But the advantages of internal holes could not be denied, and work began on so-called prismatic powder, molded in the shape of a prism and with an internal hole. A typical prismatic powder from the late 1870s was a hexagon measuring 40mm from corner to corner and 25mm high, with a 9mm channel down the middle. To make a charge, the prisms were usually lined up so that the channel was continuous to improve ignition. Because hexagonal prisms nest tightly, the outsides of the prisms were unlikely to ignite well, giving an approximation of the rising gas production of a multiple-perforation charge. This was an important factor in the British decision to adopt breech-loading guns around 1880, as the limits on the barrel length of muzzle loaders prevented them from taking full advantage of the new powder.

The powder supply path in an 1860s USN frigate

Improvements in powder shape were matched by work on powder composition. The traditional willow charcoal was replaced by partially-carbonized rye straw, and sulfur content was greatly reduced. This turned the powder brown, and it was known, unsurprisingly, as brown powder or coca powder.2 Brown powder burned more slowly than conventional black powder, which was good for use in longer barrels, and produced much less smoke. Powder smoke had always been a nuisance, but with QF Guns and machine guns entering service, it would have been a serious issue had not brown powder produced much less of it. The lower carbonization contributed to this, as did the reduced sulfur content, which also helped it light more slowly.

While brown powder was a significant advance over black powder, its service career was remarkably short. Within a decade of entering service, it was overtaken by developments in chemical explosives, which would relegate the gunpowder family to obsolescence, and give us the ancestors of the smokeless powder that remains in use today.3

1 If this doesn't make sense, consider two powders, one made of 1 mm cubes, the other of 2 mm cubes. A single grain of the 2 mm powder will weigh the same as 8 grains of the smaller powder, and has the same surface area as four grains. All else equal (and it's fairly reasonable to assume a constant burning rate) the bigger powder will take twice as long to burn up as the smaller powder.

2 Many sources conflate brown/coca powder and prismatic powder, because these two were introduced at about the same time. But early British prismatic powders were made with regular black powder instead of brown powder, and there's no particular reason the two have to be linked.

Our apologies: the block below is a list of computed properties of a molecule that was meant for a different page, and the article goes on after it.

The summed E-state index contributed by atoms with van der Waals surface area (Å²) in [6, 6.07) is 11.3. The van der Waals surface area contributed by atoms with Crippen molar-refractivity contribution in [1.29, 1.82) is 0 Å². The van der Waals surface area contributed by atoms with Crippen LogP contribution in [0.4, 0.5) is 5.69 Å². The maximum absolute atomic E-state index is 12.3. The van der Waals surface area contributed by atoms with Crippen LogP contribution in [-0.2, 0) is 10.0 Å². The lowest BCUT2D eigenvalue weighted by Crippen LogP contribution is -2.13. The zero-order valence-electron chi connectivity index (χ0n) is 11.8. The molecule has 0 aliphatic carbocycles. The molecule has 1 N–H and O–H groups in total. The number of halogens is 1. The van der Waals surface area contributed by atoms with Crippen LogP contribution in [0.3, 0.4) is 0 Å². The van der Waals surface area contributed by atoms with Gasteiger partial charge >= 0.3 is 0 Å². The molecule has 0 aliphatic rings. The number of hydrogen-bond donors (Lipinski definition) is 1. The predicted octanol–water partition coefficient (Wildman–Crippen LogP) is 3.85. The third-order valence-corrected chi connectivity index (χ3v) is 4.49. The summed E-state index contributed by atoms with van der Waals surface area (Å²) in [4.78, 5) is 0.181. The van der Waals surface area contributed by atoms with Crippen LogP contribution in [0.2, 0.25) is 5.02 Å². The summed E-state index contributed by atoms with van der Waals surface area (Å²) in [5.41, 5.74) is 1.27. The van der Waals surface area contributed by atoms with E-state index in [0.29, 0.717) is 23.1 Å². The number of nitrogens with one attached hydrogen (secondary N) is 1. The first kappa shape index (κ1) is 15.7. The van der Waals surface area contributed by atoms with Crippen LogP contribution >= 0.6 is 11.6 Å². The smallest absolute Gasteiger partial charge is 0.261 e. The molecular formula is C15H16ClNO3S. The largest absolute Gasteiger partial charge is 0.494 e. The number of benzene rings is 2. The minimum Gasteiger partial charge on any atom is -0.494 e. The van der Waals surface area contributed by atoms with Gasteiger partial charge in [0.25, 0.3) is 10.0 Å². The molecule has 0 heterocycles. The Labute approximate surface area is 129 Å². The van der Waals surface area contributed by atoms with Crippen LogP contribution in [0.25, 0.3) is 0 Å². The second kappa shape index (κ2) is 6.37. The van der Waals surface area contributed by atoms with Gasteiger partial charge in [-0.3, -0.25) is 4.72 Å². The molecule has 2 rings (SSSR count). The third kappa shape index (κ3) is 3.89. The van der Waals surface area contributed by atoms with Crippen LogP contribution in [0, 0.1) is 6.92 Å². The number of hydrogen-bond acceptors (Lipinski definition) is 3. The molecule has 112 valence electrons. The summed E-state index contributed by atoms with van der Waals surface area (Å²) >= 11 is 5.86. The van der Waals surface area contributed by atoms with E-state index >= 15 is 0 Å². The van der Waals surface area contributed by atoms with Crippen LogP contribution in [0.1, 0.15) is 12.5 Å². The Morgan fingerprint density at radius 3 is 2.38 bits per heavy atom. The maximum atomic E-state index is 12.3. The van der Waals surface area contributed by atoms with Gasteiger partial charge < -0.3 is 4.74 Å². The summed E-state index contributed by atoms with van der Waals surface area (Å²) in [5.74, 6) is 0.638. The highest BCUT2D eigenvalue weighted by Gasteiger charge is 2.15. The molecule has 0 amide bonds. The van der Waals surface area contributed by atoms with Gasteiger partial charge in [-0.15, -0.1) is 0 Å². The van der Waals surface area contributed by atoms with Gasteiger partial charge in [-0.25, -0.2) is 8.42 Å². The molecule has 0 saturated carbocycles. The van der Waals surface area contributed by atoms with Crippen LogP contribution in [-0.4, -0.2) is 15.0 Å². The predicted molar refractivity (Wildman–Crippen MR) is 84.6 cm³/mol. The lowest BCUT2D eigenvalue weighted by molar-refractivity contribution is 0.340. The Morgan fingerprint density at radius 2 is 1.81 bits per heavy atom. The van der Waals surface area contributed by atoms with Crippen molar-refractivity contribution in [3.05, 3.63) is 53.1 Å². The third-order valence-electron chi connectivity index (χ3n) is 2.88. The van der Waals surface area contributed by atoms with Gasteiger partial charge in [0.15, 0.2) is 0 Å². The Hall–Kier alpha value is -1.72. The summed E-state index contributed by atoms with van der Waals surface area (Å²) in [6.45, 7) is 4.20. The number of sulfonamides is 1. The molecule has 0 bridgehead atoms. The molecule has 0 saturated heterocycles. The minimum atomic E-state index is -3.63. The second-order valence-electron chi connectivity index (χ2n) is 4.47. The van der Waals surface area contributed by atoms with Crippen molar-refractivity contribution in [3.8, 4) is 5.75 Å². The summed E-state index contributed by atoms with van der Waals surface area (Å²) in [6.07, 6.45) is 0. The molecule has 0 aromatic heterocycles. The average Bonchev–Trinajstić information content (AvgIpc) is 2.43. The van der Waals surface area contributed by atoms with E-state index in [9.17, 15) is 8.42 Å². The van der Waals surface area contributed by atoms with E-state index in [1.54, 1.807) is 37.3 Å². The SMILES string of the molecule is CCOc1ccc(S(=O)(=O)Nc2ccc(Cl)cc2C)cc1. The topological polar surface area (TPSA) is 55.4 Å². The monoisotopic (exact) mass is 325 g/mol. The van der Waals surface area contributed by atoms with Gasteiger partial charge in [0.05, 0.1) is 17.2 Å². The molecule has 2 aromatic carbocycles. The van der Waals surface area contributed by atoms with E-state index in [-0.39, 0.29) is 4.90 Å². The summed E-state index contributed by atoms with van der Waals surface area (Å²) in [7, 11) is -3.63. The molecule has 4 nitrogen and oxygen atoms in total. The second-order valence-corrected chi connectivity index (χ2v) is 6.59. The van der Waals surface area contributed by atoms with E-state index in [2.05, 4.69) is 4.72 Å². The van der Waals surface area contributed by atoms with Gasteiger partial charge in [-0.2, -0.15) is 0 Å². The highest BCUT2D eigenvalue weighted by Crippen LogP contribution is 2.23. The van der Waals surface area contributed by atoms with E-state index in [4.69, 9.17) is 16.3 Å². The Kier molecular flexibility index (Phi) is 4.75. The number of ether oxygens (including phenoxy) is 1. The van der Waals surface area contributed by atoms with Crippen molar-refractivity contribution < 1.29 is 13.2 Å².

3 For more detail on the development of black powder, there's a good series of posts here.


  1. August 17, 2020Doctorpat said...

    @bean, Your photos of Different sizes of black powder grains really doesn't show anything without a scale to show what the size is.

    Although I guess we can assume all four photos are the same scale and so have a relative coarseness indication.

  2. August 17, 2020CatCube said...

    You can see a caption that's been cut off at the bottom indicating that @bean took it from a hard-copy publication, which presumably has the same issue (based on the structure of the figure number, probably the same one as the gun pressure example). If they didn't do it, @bean probably can't bring it back.

  3. August 17, 2020bean said...

    CatCube is right on this one. I pulled the image from Naval Ordnance and Gunnery, which didn't have a scale. Illustrating this post was a headache, so I took what I could get.

  4. August 18, 2020echo said...

    It's surprising how little attention most books give to powder, shells, and even guns, considering they determine almost everything about the rest of a ship's design.

    These first two posts filled in a lot of blanks for me about naval design between Trafalgar and the Great White Fleet.

  5. August 18, 2020bean said...

    That's higher praise than I expected for this series, but I do appreciate it. I suspect that a lot of the problem is just one of references and nobody having tied it all together in a way that's relatively easy to reference. Maybe I've made a positive impact on that front.